Crystal Spring: Shaping a New Generation with Theatre
Crystal Spring (BA ‘06, theatre arts) first saw the value of a theatre-centered community during her time as a student in CLA. Now, as a teacher, she aims to highlight this significance while showing students that theatre is perhaps more relevant than ever.
Where do you currently work? What’s your favorite thing about what you do?
I teach social justice theatre in Minneapolis Public Schools (Washburn High School and South High School). My favorite thing [about my job] is witnessing young people get inspired by theatre. Whether it is on a field trip or doing activities in class—[I love] to see young people realize that theatre isn't just one thing (Shakespeare!). Theatre is and can be a reflection of them, their identities, their cultures, their lives! Theatre doesn't have to be dead, it doesn't have to be from the past, it doesn't have to be Eurocentric. It can be here and now—the stories and histories we are living out in the moment. Theatre can help us to process and heal.
Which of the CLA core career competencies has helped you the most in your career?
Active Citizenship and Community Engagement. I remember my senior semester, I was barely on campus, spending 3 days a week at St. Paul Central High School with Jan Mandell in the Blackbox Theatre class. The U of M felt like my launching pad into the community, which is where I felt most at home—in community. Sonja Kuftinec's class Theatre for Social Change is how I connected to many community outlets. Being on the West Bank connected me to Bedlam and Mixed Blood Theatres. When I saw an opportunity to be involved I jumped at it.
How has your industry/profession changed since you started your work in that area?
This year will mark my 15th year teaching in Minneapolis Public Schools. It has changed the most in the last three years with surviving the pandemic, trying to come back from virtual learning, the teacher's strike, and living through the historic uprising in the Twin Cities. Combining all these things has made for a bumpy past three years. Add in the fact that Minneapolis is becoming more gentrified and expensive—we are definitely seeing that impact our students and families.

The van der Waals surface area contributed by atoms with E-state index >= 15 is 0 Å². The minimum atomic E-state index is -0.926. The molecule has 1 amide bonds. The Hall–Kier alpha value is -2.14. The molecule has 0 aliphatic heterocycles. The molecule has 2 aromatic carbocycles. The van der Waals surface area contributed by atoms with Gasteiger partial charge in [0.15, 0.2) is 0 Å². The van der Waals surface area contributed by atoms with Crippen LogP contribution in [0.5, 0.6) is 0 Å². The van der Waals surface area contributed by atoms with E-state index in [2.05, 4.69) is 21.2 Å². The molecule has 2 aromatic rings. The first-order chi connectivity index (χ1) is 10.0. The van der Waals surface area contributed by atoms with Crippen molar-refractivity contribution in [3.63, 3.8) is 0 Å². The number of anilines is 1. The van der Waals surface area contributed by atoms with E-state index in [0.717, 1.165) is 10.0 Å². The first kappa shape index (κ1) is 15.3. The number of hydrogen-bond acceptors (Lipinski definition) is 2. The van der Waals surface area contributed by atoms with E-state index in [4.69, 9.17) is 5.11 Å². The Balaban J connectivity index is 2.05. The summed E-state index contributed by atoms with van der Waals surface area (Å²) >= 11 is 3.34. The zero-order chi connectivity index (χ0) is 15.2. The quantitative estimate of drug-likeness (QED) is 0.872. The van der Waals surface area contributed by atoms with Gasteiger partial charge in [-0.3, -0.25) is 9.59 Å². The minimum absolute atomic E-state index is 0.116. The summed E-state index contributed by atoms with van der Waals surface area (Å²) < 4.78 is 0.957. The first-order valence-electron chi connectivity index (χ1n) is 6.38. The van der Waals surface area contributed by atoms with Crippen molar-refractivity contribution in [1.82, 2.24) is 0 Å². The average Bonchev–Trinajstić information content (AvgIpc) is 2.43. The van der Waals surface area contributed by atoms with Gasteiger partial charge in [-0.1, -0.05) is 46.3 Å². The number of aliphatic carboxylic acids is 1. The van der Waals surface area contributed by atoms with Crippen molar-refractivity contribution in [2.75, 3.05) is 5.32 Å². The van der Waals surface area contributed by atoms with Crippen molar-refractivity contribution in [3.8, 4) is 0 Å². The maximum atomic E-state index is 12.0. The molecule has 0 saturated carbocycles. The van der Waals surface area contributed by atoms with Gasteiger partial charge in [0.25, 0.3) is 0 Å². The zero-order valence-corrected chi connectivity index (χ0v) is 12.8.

If you could go back to your time in college, what advice would you give to yourself at that age?
Sometimes I wish I had tried harder in aspects outside of my area of expertise. I gave a lot to teaching and youth, which was beneficial, but it may have been worth my while to pay more attention during tech class. In theatre, you are going to have to do everything—you are not only going to act, or teach, or direct. You are going to need to build community. You are going to need to write grants. You are going to need to problem-solve. But in the end, my biggest strength is building community, which I have no regrets about!
Also, I was fortunate to take social justice classes with Professor Lisa Albrecht and Feminist Pedagogies with Professor Eden Torres. Those classes impacted me deeply. Looking back I would have taken even more classes outside of theatre, and prioritized studying abroad as well (I chose to graduate a semester early for financial reasons). Both these classes are where I had deep conversations around race, class, privilege, culture, and intersectionality. We read bell hooks and Angela Davis. I wouldn't be who I am without the influence of those professors and classes.
What future endeavors are you looking forward to?
I have spent so much time developing myself as Ms. Spring—who I am as the teacher, the educator. I really hope to spend some time pouring into Crystal, and develop my loves, passions, and identity outside of work.
My students will also be performing original work at the Rarig Center’s Stoll Thrust Theatre on December 14 and 15 at 7pm. This is the result of a continued partnership between the U of M theatre department and the Minneapolis Public Schools, thanks to Sonja Kuftinec!